Representational photo: Reuters
Representational photo: Reuters
The current inflationary pressures are attributable largely to the rise in international commodity prices and the exchange rate depreciation, albeit to a relatively smaller extent. The latest data from the Bangladesh Bureau of Statistics show there was a spike in domestic consumption demand as well.
The international commodity price may not rise further unless some new shock hits, but it may not return to “normal” levels any time soon. So, the foreign exchange market pressures are likely to continue in the near future. Tackling this is a challenge.
All measures of deficits (trade, current and overall) in the balance of payments are increasing. The overall balance of payment deficit increased by $1 billion to over $3 billion in the July-March period of the current fiscal year relative to the same period the year before.
The current account deficit reached $14 billion and the trade deficit is now $24 billion in March. The biggest driver was increased import payments.
The government is facing the twin challenge of taming inflation and protecting the foreign exchange reserves. At the same time, it must be mindful of not putting the ongoing economic recovery at risk. New risks or threats can’t be ruled out in the state of geopolitics globally.
The recession is in the forecasts for the European market. The question is not whether the recession is coming in Europe. The question is when it will come, how deep it will be, and how long it will linger.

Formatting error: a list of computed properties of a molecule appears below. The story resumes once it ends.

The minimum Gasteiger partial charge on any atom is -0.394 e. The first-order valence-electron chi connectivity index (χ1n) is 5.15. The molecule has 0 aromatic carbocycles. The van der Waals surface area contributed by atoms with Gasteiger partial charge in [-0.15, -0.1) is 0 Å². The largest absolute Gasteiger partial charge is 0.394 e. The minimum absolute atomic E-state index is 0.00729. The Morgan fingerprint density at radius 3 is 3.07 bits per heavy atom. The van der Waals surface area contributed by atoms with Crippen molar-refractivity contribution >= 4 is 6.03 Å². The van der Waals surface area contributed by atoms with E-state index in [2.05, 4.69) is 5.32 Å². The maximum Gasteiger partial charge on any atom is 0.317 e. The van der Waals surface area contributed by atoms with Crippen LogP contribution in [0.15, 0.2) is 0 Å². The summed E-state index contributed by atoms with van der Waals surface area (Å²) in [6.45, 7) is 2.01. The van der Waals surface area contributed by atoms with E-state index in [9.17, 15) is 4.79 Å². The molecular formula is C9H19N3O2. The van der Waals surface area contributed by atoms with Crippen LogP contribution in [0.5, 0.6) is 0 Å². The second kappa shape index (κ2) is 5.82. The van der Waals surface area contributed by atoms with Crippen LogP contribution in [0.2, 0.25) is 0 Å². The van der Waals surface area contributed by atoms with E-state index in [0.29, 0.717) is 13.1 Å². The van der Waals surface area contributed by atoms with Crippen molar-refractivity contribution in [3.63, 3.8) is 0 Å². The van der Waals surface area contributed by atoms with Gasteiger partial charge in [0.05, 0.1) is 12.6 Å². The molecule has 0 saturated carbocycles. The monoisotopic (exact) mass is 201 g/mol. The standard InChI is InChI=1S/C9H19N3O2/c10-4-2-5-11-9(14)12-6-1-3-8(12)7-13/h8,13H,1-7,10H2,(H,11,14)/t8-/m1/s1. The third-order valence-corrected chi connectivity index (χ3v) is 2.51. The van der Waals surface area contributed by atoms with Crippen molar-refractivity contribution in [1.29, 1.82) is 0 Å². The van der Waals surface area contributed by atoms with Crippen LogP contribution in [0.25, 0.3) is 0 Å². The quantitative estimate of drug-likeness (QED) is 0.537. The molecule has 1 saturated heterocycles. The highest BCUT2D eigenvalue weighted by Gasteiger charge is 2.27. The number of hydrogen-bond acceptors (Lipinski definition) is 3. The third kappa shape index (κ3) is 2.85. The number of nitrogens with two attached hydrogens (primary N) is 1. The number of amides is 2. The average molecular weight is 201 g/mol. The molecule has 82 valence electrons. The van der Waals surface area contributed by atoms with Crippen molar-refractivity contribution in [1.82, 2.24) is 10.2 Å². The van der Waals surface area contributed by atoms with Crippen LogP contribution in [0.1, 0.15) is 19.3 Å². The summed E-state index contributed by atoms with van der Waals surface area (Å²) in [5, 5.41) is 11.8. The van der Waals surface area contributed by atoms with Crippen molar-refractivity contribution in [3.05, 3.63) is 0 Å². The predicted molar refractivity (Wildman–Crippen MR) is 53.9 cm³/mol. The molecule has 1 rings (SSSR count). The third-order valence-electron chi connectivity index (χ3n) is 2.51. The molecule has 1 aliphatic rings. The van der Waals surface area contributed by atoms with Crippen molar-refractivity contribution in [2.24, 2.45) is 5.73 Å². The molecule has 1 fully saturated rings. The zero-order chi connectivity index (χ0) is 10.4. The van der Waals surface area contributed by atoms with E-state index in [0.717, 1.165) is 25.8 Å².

A recession in the US economy is also likely, but less so than in Europe. Even if it occurs, it may not stay for too long. But the tail risks are high.
Any recession in Europe is a serious downside risk for us.
In order to cope with the threats, an appropriate policy response is needed on all fronts: monetary, fiscal, and structural.
Monetary policy must protect reserves by increasing the flexibility of the exchange rate. This is now almost fait accompli.
Better do it from a position of strength than from a position of weakness. This means allowing the interbank to adjust to market conditions.
The role of the Bangladesh Bank is to make it orderly on a market-determined path. Fiscal measures to reduce the demand for imports can help. The finance minister’s call for austerity in domestically financed public imports and travel should be heeded.
Greater exchange rate flexibility will mean further depreciation of the taka, which will increase the cost-push pressure on inflation.
The economy is recovering from the coronavirus pandemic but the increased poverty that happened has probably not been reversed yet despite the recovery in exports, domestic sales, and production. Scores of families who dropped back or were pushed deeper into poverty are not back to their pre-pandemic state yet. Inflation to them is a blow to their recovery.
The government should avoid monetising the fiscal deficit going forward. If the liquidity in the financial system deteriorates, the government should reconsider how much money it will borrow from the market.
The room for expansionary fiscal policy is rather limited. The deficit financing tradeoff can be eased by mobilising budget support from the donors. These require a reform package to sustain growth and enhance resilience to future shocks. There are ongoing discussions with some donors. The government needs to speed up the reforms being contemplated.